I steadily placed hand in front of knee and peaked over the third rise, there in all its glory was a beautiful red 4 door Jeep Cherokee, with two doors open and the dome light on. I guess in some twisted way, I was "lucky" that we had left the doors open, otherwise there would have been no way to see it. The fear of the wild horses trampling me or becoming mountain lion fare quickly subsided. New fears materialized. How was Dad doing?? Do I have frostbite? Where are the keys? Will the Jeep start after having the doors open for over two hours in single digit weather? There was only one way to find out. "Lucky" for me dad left the keys in the ignition. Like the best Sears "Diehard Battery" Ad on TV, the old Jeep fired up. I honked a few times and decided letting off a round would send an even longer traveling message that I had found our rig and help was on the way.
As I motored down the road I glanced at the tachometer. By my groggy calculations, I had traveled an honest half mile by hand in snow ruts to find a Jeep with the doors wide open in single digit weather right before a snow storm would dump a foot of clean powder. Pretty "lucky", ehh? After nearly getting stuck twice, I found Dad a few hundred yards from where we split up. "Luckily" we had some water and some dry clothes to change into. With smiles from ear to ear, and a sense of relief, we putted back to camp for a hot fire and some dinner. It seems most of that nights conversation revolved around how "lucky" we were to be alive. Selfishly, in the back of my mind I wondered how "lucky" I would be to find my first muley buck tomorrow morning. Somehow, Dad knew what I was thinking, and assured me that the buck would be there for me.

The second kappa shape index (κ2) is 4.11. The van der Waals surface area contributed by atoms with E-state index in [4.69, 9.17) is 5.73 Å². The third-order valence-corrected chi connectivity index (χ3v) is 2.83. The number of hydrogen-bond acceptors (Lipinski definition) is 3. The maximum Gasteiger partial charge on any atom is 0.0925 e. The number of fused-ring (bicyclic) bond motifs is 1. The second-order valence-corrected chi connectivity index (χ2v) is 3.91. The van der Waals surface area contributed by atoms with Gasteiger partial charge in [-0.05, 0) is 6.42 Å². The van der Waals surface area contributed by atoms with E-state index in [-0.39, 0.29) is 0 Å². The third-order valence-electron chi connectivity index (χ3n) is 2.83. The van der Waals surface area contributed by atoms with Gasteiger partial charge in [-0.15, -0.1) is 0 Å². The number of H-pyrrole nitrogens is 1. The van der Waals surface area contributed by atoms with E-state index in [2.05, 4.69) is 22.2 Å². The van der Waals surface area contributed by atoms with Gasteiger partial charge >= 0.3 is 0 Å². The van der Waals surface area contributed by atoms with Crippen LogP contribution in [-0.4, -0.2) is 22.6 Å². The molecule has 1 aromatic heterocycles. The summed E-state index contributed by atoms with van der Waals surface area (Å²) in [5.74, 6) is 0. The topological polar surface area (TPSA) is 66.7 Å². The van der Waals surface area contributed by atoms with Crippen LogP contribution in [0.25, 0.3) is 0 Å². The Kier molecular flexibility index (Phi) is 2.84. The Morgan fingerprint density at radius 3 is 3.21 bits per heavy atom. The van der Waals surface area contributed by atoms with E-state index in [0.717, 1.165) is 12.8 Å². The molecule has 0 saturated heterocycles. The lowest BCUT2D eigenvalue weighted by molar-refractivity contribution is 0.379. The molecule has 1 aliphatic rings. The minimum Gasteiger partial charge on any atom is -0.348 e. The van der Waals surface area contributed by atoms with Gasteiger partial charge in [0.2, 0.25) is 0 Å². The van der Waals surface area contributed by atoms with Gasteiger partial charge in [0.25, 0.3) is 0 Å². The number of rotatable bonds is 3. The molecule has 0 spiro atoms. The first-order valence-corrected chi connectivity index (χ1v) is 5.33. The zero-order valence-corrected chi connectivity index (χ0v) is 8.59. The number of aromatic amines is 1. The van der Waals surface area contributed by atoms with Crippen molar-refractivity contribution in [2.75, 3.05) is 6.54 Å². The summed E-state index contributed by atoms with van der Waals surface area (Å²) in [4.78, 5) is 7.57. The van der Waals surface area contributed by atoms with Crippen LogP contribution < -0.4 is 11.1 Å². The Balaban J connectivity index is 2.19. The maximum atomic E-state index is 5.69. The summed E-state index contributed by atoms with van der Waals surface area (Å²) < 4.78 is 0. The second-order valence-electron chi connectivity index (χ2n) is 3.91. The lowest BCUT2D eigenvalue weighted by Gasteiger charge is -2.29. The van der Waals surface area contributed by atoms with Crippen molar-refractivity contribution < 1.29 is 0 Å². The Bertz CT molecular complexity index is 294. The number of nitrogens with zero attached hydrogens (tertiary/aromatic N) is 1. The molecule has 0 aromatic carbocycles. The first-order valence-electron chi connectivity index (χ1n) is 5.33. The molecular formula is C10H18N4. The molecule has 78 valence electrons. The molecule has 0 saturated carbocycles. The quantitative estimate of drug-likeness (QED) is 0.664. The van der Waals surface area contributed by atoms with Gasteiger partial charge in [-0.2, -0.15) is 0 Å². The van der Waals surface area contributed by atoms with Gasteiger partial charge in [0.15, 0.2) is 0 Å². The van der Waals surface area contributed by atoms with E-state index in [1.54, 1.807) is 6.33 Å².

The alarm clock went off at 5, even though it didn't seem to be too happy about being up that early. I was "lucky" the fire dried all my thermal underwear overnight…it was 3 degrees! After a quick breakfast we warmed up the trusty old Jeep. Off we went to find my first muley buck on a beautiful blue November Colorado morning. The eerie silence made us feel like we had returned to the scene of a crime. "Lucky" for us we picked up a good blood trail. After an hour, I was excited to find a good amount of blood in the bucks bed, surely he would be stone dead ahead. Another hour later I felt pretty "unlucky" when we came upon a gut pile; "lucky" for someone else, they finished or found my buck. I felt good the deer wasn't wasted.
Some would say you make your own "luck", others might believe you can be a victim of "luck", good or bad. I've never thought I was "lucky" to get a buck, just "lucky" to get the opportunity. One thing is for sure, you can't get "lucky" seated in a lawn chair at camp holding a sandwich. Someone once said that luck is made with equal parts hard work and preparation. Learn a lesson from my experience, make your luck by being prepared for the worst, and you'll feel nothing but lucky when the results are favorable. Looking back, this wasn't a life or death situation, without a little "luck", it could have been.